Small towns can lend themselves to oversimplification. You stay, you stagnate; you leave, you flourish. But Judith Freeman—who has made a career excavating the nuances of her small-town-Utah upbringing—has bigger ideas about what it can mean to be from a family-values state or to discover yourself anew if you depart.
Neither is as simple as the clichés would have us believe.
With her fifth novel, MacArthur Park, Freeman draws on material from her own life, her longtime Los Angeles neighborhood, and her previous fiction—the narrative revisits characters and situations from the author’s 1989 novel, The Chinchilla Farm—to explore the tension between women’s obligations and freedoms. In clear, melodic prose, she examines one friendship and two very different lives.
Married at 17, Verna Flake is divorced by her 30s. She packs her possessions in a horse trailer and leaves Utah for Los Angeles, a city that’s more an idea than a destination—she’s never been there. It is, however, home to her childhood best friend Jolene, an artist raised by parents who left her mostly to her own devices. From day one, Jolene was wilder, ruder, and more daring than the traditional Verna. She challenged taboos. Verna couldn’t get enough of her.
What does it mean to love someone who is terrible to you? That’s the story of Verna and Jolene. As Elena Ferrante does in the Neapolitan Novels, Freeman delves here into the complexities of friendship: the powerful charm of the reckless ally; the way two people can be pulled toward each other yet struggle to interact; the tie that remains even after a friend moves away. As adults, Jolene and Verna remain links to each other’s past, but the memories they share are complicated and often touched by loss. “Our bond is made up of affection,” Verna says, “but also of disorder, instability, incoherence, feelings of inferiority or superiority. We’ve known bullying and bad moods, affection and intimacy, and now for many years a kind of estrangement and distance, and yet we find ourselves drawn to each other again.”
Verna marries Vincent, Jolene’s former husband, and they make their home near MacArthur Park. Thirty years pass. Verna becomes a writer. Jolene pursues notoriety in the world of feminist performance art. Then, out of the blue, she asks Verna to take her on an important road trip. Though it’s been decades since they’ve spent time together, their need for each other lingers. Verna tells us, “She had brought live greetings from a distant past. She knew me in a way others didn’t, just as I knew her.”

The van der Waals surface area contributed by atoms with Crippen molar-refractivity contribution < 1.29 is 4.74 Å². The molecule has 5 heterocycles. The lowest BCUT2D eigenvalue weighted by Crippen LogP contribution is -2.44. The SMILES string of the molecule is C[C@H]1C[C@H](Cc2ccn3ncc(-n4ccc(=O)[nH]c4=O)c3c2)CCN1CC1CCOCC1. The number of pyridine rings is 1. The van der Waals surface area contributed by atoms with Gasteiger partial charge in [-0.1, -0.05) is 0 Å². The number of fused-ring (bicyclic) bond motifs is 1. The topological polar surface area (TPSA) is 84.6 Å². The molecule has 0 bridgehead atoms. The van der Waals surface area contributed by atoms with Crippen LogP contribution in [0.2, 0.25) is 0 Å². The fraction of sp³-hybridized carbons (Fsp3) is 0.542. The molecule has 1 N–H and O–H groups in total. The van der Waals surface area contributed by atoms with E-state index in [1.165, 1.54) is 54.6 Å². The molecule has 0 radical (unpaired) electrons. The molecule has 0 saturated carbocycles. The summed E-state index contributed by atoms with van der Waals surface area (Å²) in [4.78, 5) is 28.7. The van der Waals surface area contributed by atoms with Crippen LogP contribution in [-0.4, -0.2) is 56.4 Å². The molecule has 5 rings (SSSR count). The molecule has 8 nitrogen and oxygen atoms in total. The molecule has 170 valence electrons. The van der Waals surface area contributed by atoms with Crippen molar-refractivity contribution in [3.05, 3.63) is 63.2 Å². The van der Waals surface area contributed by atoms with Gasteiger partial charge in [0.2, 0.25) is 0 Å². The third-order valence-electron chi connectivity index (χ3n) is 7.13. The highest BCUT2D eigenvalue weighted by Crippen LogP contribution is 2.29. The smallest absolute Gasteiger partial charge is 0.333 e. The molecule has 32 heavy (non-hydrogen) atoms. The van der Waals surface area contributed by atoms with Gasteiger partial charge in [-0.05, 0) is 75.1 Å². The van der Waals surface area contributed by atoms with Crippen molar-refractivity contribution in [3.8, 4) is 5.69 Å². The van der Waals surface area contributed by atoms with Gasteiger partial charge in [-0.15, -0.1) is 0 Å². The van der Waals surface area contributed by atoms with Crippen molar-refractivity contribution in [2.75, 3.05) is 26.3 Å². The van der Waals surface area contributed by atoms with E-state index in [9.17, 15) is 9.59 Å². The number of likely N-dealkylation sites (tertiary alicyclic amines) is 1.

This road trip—which puts the characters in a car and a series of motels —allows Freeman to escalate the tension between them. Jolene is just plain rude, pontificating about art, life, and family. Verna remembers how the “devout, sober parents who had nurtured me had felt the importance of everyday niceties rather than the need to scrape them from the surface of life,” and we see her at her most introspective as she drives toward Utah.
Jolene has always found meaning in agitation. She has lived a life of shock and naked exposure. As they travel, she is immune to the stark beauty of the landscape. “I wondered if she was even aware of this world we were passing through,” Verna muses. Verna, on the other hand, takes joy in nature, books, and her marriage. Through her, Freeman asks us to consider the value of a quiet life, the beatitudes of deep connection, but also the pitfalls of putting others first. Can satisfaction be found in the quiet stillness? Is an artist’s life more fulfilling? Freeman resists the idea of either stereotype being true.
MacArthur Park presents these dichotomies without judgment, interrogating a life of service with as much tenacity as a life spent in the arts. At times, Verna ponders whether she’s lost herself by building her life around Vincent. “It wasn’t a big heart that had prevented me from living for myself,” she thinks, “but an upbringing in a culture that had been so completely devoted to training women to think mainly of others. How to be if you wanted to be wanted.”
And: “I was an earnest person. Often I wished I weren’t. I’d never had the cool, wry temperament of Jolene, sincerity being my natural default. It wasn’t something I felt I could change.”
What Freeman is saying is that there is no easy road. We’re all lost or disconnected. As much as Jolene has bothered Verna, she’s also served as something of a muse. “I had not forgotten what she told me years ago,” Verna observes,
how the deepest art comes out of not being afraid to stick one’s finger into the wound—and not just stick it in but wiggle it in an attempt to activate the pain and discover the source of the wound. At the time the image had disturbed me. Why would anyone do that? I wondered. But that was before I became a writer. Before I understood that’s what novelists do. Each of us narrates our life as it suits us, but novelists tell stories with the bandages pulled off.
That’s what Freeman does throughout MacArthur Park: drill into the core of a hard, long-standing friendship. It’s the kind of match you know isn’t perfect, but you crave it anyway, if only as a living form of nostalgia. Why do we remain connected to friends who hurt us or misunderstand us? Freeman’s been there also, and she writes beautifully from that uneasy space.